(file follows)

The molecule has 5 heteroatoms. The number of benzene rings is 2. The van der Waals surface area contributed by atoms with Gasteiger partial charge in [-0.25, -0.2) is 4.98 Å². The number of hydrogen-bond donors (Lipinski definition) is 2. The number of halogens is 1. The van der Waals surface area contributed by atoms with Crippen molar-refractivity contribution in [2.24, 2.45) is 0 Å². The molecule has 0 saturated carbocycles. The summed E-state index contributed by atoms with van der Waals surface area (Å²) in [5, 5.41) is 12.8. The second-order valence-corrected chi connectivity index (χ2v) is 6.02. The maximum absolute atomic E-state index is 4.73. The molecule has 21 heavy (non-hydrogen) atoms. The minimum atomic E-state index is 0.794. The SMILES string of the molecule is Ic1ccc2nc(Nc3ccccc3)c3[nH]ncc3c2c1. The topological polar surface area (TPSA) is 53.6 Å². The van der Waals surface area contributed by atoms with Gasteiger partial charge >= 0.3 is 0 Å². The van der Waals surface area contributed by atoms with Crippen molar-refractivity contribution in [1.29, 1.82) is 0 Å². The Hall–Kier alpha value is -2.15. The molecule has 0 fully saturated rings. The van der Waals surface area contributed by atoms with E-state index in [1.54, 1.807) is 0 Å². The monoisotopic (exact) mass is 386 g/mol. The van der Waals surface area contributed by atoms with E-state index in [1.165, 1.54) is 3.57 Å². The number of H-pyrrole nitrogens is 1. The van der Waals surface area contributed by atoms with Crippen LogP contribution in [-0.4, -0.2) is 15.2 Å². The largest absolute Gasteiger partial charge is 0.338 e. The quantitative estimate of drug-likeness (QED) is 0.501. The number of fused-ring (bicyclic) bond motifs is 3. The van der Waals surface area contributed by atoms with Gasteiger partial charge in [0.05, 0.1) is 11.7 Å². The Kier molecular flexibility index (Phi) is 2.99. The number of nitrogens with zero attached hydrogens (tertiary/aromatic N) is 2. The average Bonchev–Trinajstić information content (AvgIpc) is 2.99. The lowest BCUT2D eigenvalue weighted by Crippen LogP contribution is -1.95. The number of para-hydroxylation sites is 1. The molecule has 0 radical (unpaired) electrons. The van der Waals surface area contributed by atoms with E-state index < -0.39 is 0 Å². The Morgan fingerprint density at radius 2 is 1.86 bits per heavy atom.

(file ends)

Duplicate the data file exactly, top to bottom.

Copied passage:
The molecule has 5 heteroatoms. The number of benzene rings is 2. The van der Waals surface area contributed by atoms with Gasteiger partial charge in [-0.25, -0.2) is 4.98 Å². The number of hydrogen-bond donors (Lipinski definition) is 2. The number of halogens is 1. The van der Waals surface area contributed by atoms with Crippen molar-refractivity contribution in [2.24, 2.45) is 0 Å². The molecule has 0 saturated carbocycles. The summed E-state index contributed by atoms with van der Waals surface area (Å²) in [5, 5.41) is 12.8. The second-order valence-corrected chi connectivity index (χ2v) is 6.02. The maximum absolute atomic E-state index is 4.73. The molecule has 21 heavy (non-hydrogen) atoms. The minimum atomic E-state index is 0.794. The SMILES string of the molecule is Ic1ccc2nc(Nc3ccccc3)c3[nH]ncc3c2c1. The topological polar surface area (TPSA) is 53.6 Å². The van der Waals surface area contributed by atoms with Gasteiger partial charge >= 0.3 is 0 Å². The van der Waals surface area contributed by atoms with Crippen molar-refractivity contribution in [1.29, 1.82) is 0 Å². The Hall–Kier alpha value is -2.15. The molecule has 0 fully saturated rings. The van der Waals surface area contributed by atoms with E-state index in [1.54, 1.807) is 0 Å². The monoisotopic (exact) mass is 386 g/mol. The van der Waals surface area contributed by atoms with E-state index in [1.165, 1.54) is 3.57 Å². The number of H-pyrrole nitrogens is 1. The van der Waals surface area contributed by atoms with Crippen LogP contribution in [-0.4, -0.2) is 15.2 Å². The largest absolute Gasteiger partial charge is 0.338 e. The quantitative estimate of drug-likeness (QED) is 0.501. The number of fused-ring (bicyclic) bond motifs is 3. The van der Waals surface area contributed by atoms with Gasteiger partial charge in [0.05, 0.1) is 11.7 Å². The Kier molecular flexibility index (Phi) is 2.99. The number of nitrogens with zero attached hydrogens (tertiary/aromatic N) is 2. The average Bonchev–Trinajstić information content (AvgIpc) is 2.99. The lowest BCUT2D eigenvalue weighted by Crippen LogP contribution is -1.95. The number of para-hydroxylation sites is 1. The molecule has 0 radical (unpaired) electrons. The van der Waals surface area contributed by atoms with E-state index < -0.39 is 0 Å². The Morgan fingerprint density at radius 2 is 1.86 bits per heavy atom.